This assignment is going to outline the key aspects of adolescent’s development and what problems adolescents have to deal with as they grow and what risk factors are involved. It will also look at key issues faced during the three stages of adulthood and will define stress and grief. A situation will be explained that I observed as an officer and there will be an explanation on how police can work more effectively within a community.
KEY ASPECTS OF ADOLESCENT DEVELOPMENT
As children grow into adolescents they go through many changes in their development. These include physical, personal, cognitive and social changes. All of these changes go into making the ...view middle of the document...
Another key aspect in adolescent development is cognitive development. An adolescents thought’s, according to Santrock (1999), becomes more abstract, logical and idealistic, (p 339). No longer are their thoughts set firm, they are now able to examine their own thoughts, others thoughts of themselves and where they want to be in the world. Some may become religious and others may think more philosophically. Cognitive development can be viewed as an adolescent’s changing view of themselves.
Social development is said, according to Bird & Drewery (2000), was considered by David Elkind (1976) to have a negative side: he postulated a new kind of egocentrism in adolescence, (p 156). His view states that adolescents are selfish and troublesome. Everything the adolescent does they imagine as being watched by others. They look upon themselves as being in the spotlight, and find it very hard to see another’s point on view. The view that nothing can hurt them, lingers and therefore they take risk, such as; no contraception during sex and drug/alcohol experimentation. Unfortunately, social development in adolescence brings with it many problems that they have to face and deal with, making growing up more of a challenge for them.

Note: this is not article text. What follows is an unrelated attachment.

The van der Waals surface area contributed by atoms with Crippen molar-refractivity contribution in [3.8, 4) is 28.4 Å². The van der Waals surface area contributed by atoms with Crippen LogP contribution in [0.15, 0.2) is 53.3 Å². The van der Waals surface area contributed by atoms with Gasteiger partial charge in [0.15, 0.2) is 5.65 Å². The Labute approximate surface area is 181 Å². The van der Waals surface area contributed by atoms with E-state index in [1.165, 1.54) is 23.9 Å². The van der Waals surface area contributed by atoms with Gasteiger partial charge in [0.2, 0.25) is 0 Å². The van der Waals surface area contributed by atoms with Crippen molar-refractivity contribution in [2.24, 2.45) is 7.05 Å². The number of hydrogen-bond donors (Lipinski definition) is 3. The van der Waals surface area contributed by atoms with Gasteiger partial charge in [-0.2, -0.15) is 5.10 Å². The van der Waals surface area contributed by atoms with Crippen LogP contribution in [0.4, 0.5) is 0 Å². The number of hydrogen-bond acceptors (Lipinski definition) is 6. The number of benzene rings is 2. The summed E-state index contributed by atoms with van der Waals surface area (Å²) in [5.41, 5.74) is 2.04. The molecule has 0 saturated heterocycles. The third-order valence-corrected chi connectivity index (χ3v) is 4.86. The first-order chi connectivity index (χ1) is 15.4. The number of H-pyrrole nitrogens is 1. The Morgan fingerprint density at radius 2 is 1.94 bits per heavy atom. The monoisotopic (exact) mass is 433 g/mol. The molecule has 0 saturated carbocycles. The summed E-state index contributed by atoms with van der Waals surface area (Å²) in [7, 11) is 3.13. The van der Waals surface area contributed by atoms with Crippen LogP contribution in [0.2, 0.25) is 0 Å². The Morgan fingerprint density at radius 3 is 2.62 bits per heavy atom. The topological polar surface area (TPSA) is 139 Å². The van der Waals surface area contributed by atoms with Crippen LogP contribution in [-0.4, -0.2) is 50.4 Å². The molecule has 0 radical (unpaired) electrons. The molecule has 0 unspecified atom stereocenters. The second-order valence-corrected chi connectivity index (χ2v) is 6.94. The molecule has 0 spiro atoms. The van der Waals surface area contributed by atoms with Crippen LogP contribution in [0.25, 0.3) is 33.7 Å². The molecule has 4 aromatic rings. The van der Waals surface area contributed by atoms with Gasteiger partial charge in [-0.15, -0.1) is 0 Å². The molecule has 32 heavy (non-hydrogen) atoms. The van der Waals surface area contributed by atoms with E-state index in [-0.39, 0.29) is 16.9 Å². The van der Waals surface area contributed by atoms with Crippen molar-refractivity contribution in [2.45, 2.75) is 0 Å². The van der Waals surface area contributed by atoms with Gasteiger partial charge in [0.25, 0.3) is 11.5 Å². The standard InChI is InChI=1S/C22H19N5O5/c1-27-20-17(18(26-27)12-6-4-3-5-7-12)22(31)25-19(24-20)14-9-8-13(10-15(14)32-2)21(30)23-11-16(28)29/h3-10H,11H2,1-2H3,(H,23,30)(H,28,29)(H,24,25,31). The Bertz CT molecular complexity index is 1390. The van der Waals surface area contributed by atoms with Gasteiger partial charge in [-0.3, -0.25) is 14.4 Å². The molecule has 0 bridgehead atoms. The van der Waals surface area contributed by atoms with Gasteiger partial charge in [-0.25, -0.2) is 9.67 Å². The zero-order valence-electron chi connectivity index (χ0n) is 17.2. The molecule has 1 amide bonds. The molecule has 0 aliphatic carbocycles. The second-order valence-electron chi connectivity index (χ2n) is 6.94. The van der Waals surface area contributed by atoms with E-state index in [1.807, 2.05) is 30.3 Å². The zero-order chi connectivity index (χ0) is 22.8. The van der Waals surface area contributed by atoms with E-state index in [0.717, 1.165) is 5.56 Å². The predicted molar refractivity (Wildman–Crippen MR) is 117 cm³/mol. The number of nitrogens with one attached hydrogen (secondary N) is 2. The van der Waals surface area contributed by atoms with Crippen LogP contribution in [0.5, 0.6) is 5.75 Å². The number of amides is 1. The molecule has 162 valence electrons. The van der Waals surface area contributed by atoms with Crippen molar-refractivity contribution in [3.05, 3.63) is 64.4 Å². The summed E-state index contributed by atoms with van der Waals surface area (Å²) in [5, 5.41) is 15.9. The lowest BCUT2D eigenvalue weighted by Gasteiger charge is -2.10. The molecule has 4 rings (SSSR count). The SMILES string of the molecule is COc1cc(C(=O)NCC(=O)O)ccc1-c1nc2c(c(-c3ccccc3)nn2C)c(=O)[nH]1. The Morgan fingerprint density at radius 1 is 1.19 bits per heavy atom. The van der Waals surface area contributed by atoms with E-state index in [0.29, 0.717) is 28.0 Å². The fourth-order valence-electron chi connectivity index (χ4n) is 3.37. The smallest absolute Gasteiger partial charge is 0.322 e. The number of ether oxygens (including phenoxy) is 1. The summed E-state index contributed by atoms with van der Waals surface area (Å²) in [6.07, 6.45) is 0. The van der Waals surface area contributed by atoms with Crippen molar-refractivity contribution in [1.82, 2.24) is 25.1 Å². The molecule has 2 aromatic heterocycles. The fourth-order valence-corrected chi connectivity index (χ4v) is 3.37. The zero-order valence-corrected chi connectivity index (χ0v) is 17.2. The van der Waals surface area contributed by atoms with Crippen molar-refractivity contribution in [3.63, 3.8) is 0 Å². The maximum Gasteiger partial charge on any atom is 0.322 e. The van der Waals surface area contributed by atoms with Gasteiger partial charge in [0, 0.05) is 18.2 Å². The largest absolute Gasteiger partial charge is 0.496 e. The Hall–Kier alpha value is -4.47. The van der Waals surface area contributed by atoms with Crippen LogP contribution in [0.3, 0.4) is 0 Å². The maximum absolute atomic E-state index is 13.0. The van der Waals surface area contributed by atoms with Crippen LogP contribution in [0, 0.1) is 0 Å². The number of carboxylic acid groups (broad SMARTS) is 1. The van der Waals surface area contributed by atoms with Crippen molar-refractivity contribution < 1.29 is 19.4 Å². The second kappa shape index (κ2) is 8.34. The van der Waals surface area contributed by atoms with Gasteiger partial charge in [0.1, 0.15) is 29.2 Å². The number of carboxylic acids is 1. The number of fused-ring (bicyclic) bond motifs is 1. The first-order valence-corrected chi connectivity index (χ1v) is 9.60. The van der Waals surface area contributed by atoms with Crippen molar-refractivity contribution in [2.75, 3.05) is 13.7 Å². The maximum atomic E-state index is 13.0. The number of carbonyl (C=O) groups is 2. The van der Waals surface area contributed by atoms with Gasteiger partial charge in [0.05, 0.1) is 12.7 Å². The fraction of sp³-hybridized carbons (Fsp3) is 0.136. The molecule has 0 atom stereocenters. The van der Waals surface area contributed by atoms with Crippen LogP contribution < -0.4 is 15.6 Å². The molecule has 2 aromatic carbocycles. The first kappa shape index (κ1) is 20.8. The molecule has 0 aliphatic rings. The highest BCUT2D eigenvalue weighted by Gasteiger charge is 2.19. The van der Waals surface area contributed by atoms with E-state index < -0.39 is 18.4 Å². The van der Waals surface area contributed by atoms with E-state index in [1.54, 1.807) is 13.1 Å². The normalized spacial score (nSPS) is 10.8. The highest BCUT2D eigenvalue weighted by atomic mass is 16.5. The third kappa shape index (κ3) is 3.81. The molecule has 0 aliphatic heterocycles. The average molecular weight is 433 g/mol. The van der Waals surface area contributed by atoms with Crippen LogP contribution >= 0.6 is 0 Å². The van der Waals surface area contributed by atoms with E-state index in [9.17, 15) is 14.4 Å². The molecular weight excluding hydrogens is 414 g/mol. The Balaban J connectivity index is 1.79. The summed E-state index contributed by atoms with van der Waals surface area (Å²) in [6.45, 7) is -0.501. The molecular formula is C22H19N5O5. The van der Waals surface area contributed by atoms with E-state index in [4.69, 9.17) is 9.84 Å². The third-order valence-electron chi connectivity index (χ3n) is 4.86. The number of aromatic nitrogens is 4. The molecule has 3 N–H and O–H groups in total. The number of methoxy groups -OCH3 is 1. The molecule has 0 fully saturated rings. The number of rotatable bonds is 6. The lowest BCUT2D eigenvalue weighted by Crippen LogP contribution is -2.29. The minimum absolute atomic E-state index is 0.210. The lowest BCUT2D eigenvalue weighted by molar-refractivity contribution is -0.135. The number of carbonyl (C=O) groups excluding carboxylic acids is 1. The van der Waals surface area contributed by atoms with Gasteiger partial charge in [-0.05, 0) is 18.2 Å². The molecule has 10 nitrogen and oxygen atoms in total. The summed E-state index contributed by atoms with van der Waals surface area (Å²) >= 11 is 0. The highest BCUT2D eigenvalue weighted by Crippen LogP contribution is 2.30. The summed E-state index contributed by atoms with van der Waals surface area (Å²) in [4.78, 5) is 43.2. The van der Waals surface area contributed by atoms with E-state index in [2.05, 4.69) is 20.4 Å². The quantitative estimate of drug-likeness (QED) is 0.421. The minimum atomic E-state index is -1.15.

PROBLEMS OF ADOLESCENCE
Youth criminal offending and behaviour is of major concern in New Zealand. As the years go on there is an unwanted increase of, more violent and serious crimes committed. According to Claridge (2003), in 1992, there were 59 serious assaults by youth offenders; last year there were 125. Similar trends follow for homicides, aggravated robbery and violent sexual assaults. Total violent crimes committed by teens increased from 239 in 1992 to 359 in 2002.
Often youth offenders come from families that have many problems and are unable to cope. Some factors contributing are, substance/alcohol/drug abuse, mixing with antisocial peers, their environment, poor supervision, abuse and neglect and their own needs/wants that may lead to crime. Fortunately many of these can be changed with intervention and help but there are other factors that cannot be changed, such as, their age, gender, prior offences/convictions and when they first committed an offence. This is why early intervention and assistance is needed before the youth goes on to commit offences as an adult.
Suicide amongst adolescent in New Zealand has become a major problem for our country. New Zealand is said to have one of the highest rates amongst industralised (OECD) countries. Abuse, low income, alcohol/substance abuse, depression, peer pressure and psychiatric problems are contributing factors. Young and old people attempt suicide because they feel they have no other way out, indicating the lack of support they feel. Adolescent’s attempts are more likely to end in hospitalisation, whereas, adult attempts are most likely to succeed in death. New Zealand has implemented a Youth...